As the UK looks towards a fair recovery for all, organisations must hold themselves accountable for building inclusive workforces that break down barriers to racial equality.
In the final phase of our year-long research programme into driving fairness in UK society, this report reveals public perceptions of racial inequality and looks at how government, business and the education sector can come together to enact change.
Some 56% of the UK public believes racial and ethnic inequality is an issue in society, according to our polling, with almost a third agreeing that the pandemic has deepened divides. It comes as new analysis from Strategy&, PwC’s global strategy house, shows ethnicity pay gaps exist in every UK region, with significant differences between White British and many ethnic minority groups on a like-for-like basis.
This survey, of more than 4,000 members of the public, underlines the public's desire for organisations to come together to address barriers to racial equality, and emphasises the need for the collection and reporting of data on ethnicity, as well as on gender and social mobility, in order to build an inclusive workforce for the future.
Our research shows clear divides in perceptions of racial inequality among the UK public. While 56% think racial and ethnic inequality is an issue in UK society, 28% aren't sure and 16% say it is not an issue.
Overall, 27% of the public say the pandemic has worsened racial and ethnic inequality and the feeling is more pronounced among people from minority ethnic backgrounds: 39% of whom say the pandemic has made racial and ethnic inequality worse, compared to 25% of White people. Young people are also more attune to this belief, with just 26% of those aged 18-34 disagreeing with the statement - compared with 42% of those aged 55+.
Almost half of those we surveyed are concerned that not all people are given the same opportunities, and there are further beliefs that people are treated differently. For example, some 60% of respondents from ethnic minorities say people from different racial or ethnic backgrounds are treated differently when applying for a job, and 42% of White people agree.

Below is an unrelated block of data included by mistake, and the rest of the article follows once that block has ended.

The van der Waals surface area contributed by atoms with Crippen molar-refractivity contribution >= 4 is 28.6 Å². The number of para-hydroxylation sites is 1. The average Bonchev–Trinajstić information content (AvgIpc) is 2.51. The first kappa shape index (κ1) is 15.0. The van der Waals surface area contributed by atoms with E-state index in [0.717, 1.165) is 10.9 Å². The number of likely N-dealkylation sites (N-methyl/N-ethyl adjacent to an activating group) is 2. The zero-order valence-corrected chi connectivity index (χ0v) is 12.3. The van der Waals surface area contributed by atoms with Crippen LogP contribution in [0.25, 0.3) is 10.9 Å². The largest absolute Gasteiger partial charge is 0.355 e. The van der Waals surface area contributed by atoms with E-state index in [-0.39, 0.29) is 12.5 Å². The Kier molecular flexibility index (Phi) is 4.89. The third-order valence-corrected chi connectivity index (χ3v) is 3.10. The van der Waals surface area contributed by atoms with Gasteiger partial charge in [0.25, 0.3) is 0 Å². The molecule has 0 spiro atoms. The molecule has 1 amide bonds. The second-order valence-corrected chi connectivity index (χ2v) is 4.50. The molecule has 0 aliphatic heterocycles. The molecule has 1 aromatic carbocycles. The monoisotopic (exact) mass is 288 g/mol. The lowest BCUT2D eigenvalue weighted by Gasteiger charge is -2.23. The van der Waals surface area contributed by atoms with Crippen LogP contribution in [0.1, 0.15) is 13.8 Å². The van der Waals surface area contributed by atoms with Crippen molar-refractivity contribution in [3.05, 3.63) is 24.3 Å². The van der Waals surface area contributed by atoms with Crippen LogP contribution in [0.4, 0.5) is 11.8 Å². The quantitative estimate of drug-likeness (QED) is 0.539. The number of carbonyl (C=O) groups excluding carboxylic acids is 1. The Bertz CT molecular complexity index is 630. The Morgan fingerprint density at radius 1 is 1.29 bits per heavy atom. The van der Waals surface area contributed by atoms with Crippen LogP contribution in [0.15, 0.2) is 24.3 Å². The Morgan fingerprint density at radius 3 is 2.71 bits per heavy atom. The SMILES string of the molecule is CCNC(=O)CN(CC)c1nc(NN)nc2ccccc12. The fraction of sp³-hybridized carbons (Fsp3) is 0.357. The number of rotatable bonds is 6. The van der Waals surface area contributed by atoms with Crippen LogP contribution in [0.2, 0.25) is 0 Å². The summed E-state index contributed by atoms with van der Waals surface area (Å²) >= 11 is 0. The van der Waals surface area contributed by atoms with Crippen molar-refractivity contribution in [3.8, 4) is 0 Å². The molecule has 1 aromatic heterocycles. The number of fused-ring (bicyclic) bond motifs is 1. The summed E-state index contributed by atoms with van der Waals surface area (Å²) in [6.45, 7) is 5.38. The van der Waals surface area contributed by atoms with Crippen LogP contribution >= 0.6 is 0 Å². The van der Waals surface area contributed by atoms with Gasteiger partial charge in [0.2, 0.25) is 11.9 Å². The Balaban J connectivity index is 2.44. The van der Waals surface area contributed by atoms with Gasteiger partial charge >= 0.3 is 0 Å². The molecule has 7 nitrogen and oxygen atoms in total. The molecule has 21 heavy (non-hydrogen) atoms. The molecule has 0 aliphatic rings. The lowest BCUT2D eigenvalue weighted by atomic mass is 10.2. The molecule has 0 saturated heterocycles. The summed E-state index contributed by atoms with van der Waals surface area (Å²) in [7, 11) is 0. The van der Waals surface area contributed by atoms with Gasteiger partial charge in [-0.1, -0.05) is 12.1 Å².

Meanwhile, roughly half the public agree people from different racial and ethnic backgrounds receive different treatment in the criminal justice system and when represented in the media. Conversely, people from ethnic minority backgrounds are more likely than White people to feel they are listened to by nationally elected leaders (39% of ethnic minorities compared to 25% of White people).
Perceptions of racial inequality differ widely depending on a person's age, race and socio-economic status. But there is a particularly strong divide along age lines - with young people far more likely than older generations to perceive inequalities. For example, although across all racial groups responses to the question of media representation are similar, among the 18-34 age group some 57% feel media representation of those from different racial and ethnic backgrounds is unequal, compared to 35% of over 55s.
Equally, young people want to do more personally to address racial and ethnic inequality – a desire expressed by 56% of 18-to-34-year-olds, compared to 29% of over 55s. Younger age groups also appear to be more hopeful that racial inequality will be eradicated in the UK, with just 14% of 18-24 year olds expecting inequality to remain indefinitely, compared with 31% of those aged 65+.
Across society, there is a strong sense of personal responsibility for driving inclusion. But the public also holds a range of organisations responsible. Respondents from ethnic minority backgrounds say media and social networks are most responsible (33%) for improving equality, followed by schools and individuals (32%). White people say the responsibility lies with individuals (46%), followed by central government (38%) and parents (36%).